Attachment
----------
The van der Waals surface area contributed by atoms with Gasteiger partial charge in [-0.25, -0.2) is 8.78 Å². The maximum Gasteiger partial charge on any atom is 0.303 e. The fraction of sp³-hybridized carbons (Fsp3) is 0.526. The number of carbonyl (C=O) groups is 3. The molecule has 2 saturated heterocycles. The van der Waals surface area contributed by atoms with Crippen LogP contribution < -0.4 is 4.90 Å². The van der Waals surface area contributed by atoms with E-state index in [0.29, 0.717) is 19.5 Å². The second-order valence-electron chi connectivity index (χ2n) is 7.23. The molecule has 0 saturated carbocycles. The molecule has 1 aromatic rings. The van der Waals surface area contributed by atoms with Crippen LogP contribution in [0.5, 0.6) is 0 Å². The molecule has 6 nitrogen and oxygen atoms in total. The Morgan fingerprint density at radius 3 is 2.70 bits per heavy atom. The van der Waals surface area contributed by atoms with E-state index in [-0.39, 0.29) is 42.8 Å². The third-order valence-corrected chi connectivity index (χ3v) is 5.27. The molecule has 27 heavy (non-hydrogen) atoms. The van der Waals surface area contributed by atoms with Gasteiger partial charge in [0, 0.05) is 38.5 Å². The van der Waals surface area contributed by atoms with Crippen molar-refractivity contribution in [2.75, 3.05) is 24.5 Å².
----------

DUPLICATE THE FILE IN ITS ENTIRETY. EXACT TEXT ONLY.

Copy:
The van der Waals surface area contributed by atoms with Gasteiger partial charge in [-0.25, -0.2) is 8.78 Å². The maximum Gasteiger partial charge on any atom is 0.303 e. The fraction of sp³-hybridized carbons (Fsp3) is 0.526. The number of carbonyl (C=O) groups is 3. The molecule has 2 saturated heterocycles. The van der Waals surface area contributed by atoms with Crippen LogP contribution < -0.4 is 4.90 Å². The van der Waals surface area contributed by atoms with E-state index in [0.29, 0.717) is 19.5 Å². The second-order valence-electron chi connectivity index (χ2n) is 7.23. The molecule has 0 saturated carbocycles. The molecule has 1 aromatic rings. The van der Waals surface area contributed by atoms with Crippen LogP contribution in [0.5, 0.6) is 0 Å². The molecule has 6 nitrogen and oxygen atoms in total. The Morgan fingerprint density at radius 3 is 2.70 bits per heavy atom. The van der Waals surface area contributed by atoms with E-state index in [-0.39, 0.29) is 42.8 Å². The third-order valence-corrected chi connectivity index (χ3v) is 5.27. The molecule has 27 heavy (non-hydrogen) atoms. The van der Waals surface area contributed by atoms with Gasteiger partial charge in [0, 0.05) is 38.5 Å². The van der Waals surface area contributed by atoms with Crippen molar-refractivity contribution in [2.75, 3.05) is 24.5 Å².